Gaining Visitor Consent for Research: Testing the Posted-Sign Method

Date: 
Monday, July 1, 2002
Resource Type:
Research Case Study | Research Products
Environment Type: 
Exhibitions, Museum and Science Center Exhibits
Audience: 
Adults | General Public | Museum/ISE Professionals | Evaluators
Discipline: 
Education and learning science
Organization:
Exploratorium
Description: 

One method for studying visitors in museums is to audiotape their conversations while videotaping their behavior. Many researchers inform visitors of the recordings by posting signs in the areas under scrutiny. This study tests the assumptions underlying that method—that visitors notice, read, and understand such signs. Signs were posted at the entrance to an Exploratorium exhibit which was being audio- and videotaped. Researchers interviewed 213 adult visitors as they exited the exhibit. The interviews revealed that 75 percent of the visitors had read and understood the sign. Of the 52 visitors who had not, 8 reported that they felt bothered to some degree by the recordings being made. The implications of these results are discussed.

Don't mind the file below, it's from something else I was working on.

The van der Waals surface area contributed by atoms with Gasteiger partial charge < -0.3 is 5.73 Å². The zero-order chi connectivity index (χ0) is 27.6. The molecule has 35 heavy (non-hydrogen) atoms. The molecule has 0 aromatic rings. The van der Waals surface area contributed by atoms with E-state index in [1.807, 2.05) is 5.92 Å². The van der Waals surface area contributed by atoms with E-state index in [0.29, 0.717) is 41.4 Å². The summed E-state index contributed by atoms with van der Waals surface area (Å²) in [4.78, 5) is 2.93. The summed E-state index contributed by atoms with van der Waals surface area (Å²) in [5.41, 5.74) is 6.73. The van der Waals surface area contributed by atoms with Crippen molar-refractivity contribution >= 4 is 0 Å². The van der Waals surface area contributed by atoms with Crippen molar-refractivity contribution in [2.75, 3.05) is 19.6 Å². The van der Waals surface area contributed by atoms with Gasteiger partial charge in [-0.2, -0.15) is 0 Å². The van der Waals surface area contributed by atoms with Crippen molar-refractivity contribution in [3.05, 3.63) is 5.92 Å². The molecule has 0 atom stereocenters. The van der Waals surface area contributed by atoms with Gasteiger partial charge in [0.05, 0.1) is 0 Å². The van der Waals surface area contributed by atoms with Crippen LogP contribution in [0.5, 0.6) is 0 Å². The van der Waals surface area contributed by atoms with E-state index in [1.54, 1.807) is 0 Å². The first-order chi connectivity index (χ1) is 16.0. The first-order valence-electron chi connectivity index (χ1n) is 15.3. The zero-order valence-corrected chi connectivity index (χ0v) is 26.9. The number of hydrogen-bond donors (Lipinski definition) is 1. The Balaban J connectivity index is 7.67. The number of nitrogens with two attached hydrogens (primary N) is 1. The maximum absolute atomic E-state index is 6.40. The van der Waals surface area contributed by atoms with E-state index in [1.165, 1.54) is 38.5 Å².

Funder(s): 
NSF
Funding Program: 
ISE/AISL
Award Number: 
0087844
Funding Amount: 
1284590
Citation
ISSN:
0011-3069
Publication Name: 
Curator: The Museum Journal
Volume: 
45
Number: 
3
Page Number: 
232

Associated Projects

Team Members

Josh GutwillAuthor

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